I do not know how I would have worked it in, but I also wish I had found some way to talk about A Guide to the Stranger, or Pocket Companion for the Fancy. I can not take credit for finding this particular guidebook as Dr. Lowe turned me on to it, but the pleasure of sharing it now is all mine. This guidebook is definitely worth looking through as it offers “A rare glimpse into underworld flesh peddling” (Library Company of Philadelphia), and luckily for us the Library Company of Philadelphia kindly digitized it for future generations. So I will just leave it at that and anyone interested should click here to be blown away.
Favorite Quotations: I fell in love with a number of quotes and phrases from the guidebooks I read this summer. For instance, a handful of times I saw Fairmount Park referred to as a “pleasure park” (Philadelphia Chamber of Commerce), or, even better, a “people’s pleasure ground” (Jackson 35), which always brought a smile to my face. I think calling Fairmount Park a pleasure park or ground is more than apt and, personally, I would not mind a resurgence of either phrase. One line in Magee’s Centennial Guide of Philadelphia instigated a trip to the location in question as the allure was too much to stay away, “Nothing can be more romantic than a trip to Laurel Hill [Cemetery]… Here rest the remains of distinguished soldiers, statesmen, divine, and civilians” (169). After visiting Laurel Hill Cemetery, twice, this summer I can confirm it is a lovely place to spend an afternoon, although probably not first date material. A guidebook from 1871 expressly about Fairmount Park concluded with a bit of snark in an attempt to motivate the reader to explore Fairmount and Philadelphia, “Walking is our best English inheritance; with more walking, men and women will have longer and lead better lives” (122). See, snark truly is timeless.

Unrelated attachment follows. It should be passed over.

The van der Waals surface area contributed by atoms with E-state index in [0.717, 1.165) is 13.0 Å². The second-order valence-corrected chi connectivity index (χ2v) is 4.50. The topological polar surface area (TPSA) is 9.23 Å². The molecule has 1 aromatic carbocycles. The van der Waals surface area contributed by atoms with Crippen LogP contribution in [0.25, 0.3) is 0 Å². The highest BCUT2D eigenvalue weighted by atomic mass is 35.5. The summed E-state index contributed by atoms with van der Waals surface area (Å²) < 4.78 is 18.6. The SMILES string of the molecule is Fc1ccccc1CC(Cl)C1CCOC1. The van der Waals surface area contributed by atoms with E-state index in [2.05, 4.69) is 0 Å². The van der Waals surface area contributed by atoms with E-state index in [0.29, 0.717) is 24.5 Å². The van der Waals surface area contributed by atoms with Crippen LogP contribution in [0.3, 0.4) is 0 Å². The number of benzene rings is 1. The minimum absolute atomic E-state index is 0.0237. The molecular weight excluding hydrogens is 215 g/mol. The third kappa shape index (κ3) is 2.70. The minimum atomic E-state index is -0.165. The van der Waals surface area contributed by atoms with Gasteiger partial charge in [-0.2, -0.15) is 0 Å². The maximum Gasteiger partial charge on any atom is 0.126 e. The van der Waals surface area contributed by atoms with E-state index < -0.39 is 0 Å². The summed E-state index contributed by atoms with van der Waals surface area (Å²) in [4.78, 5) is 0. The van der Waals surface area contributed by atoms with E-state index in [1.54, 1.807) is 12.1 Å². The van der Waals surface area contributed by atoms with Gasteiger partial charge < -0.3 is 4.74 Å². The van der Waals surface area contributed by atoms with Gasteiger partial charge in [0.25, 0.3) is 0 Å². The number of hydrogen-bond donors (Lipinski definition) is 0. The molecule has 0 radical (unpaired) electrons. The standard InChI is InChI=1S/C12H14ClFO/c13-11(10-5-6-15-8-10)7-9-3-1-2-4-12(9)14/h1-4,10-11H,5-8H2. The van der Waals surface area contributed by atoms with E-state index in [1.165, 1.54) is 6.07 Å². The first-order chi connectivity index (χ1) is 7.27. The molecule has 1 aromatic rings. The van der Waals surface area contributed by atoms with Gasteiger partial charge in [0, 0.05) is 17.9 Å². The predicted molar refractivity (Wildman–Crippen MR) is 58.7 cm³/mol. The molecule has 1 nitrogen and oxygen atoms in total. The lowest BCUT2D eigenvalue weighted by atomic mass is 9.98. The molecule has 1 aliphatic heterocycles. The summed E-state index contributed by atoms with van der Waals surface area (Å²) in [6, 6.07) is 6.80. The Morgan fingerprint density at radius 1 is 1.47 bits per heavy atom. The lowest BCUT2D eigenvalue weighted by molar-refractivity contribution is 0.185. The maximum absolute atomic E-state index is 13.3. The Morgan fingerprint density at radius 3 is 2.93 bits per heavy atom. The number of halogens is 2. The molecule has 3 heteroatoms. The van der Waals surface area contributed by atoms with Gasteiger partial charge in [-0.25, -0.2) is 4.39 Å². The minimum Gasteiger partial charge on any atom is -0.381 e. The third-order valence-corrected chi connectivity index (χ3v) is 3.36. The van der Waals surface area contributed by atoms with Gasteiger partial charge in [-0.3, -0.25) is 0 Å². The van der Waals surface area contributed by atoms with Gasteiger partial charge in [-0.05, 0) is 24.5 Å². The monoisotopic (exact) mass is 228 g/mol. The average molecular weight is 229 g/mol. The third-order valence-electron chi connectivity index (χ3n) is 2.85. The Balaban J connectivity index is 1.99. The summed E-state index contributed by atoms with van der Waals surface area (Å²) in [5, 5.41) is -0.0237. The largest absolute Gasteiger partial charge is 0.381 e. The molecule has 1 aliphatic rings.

Favorite Photos: I came across a number of incredible photos in the digital collections of the Library Company of Philadelphia, two of which can be found below. I also took countless pictures of the guidebooks I read and of the locations and scenery during the walking tours I went on.
Anyways, that is enough from me. If you have read this blog post or any of them I am grateful that you let me share this summer of research with you and I hope that you learned a thing or two. A big heartfelt thank you goes out to Dr. Lowe for having me as her research assistant this summer and letting me spend the days reading about and walking around our beautiful city. When I first met with Dr. Lowe her passion for the project was infectious and any doubts I had about spending the summer immersed in the world of Philadelphia guidebooks were quickly cast aside. She got me headed in the right direction and then let me run wild and free in the archives around the city. I also have to thank all of my friends that let me lead them around Philadelphia on a walking tour as they kept me company through every wrong turn and helped me digest the history all around us. And if we ever hung out right after I left an archive there is a good chance you heard me ramble for at least five minutes about whatever small detail stuck with me that day so thank you for helping me work through my thoughts and for not telling me to calm down and let it go. So on that note, grab a friend and go out and explore Philadelphia. I am sure you will find places you never knew existed and gain a deeper appreciation for the city, whether it is as a visitor or as a resident. I promise you will have more fun than you would ever expect.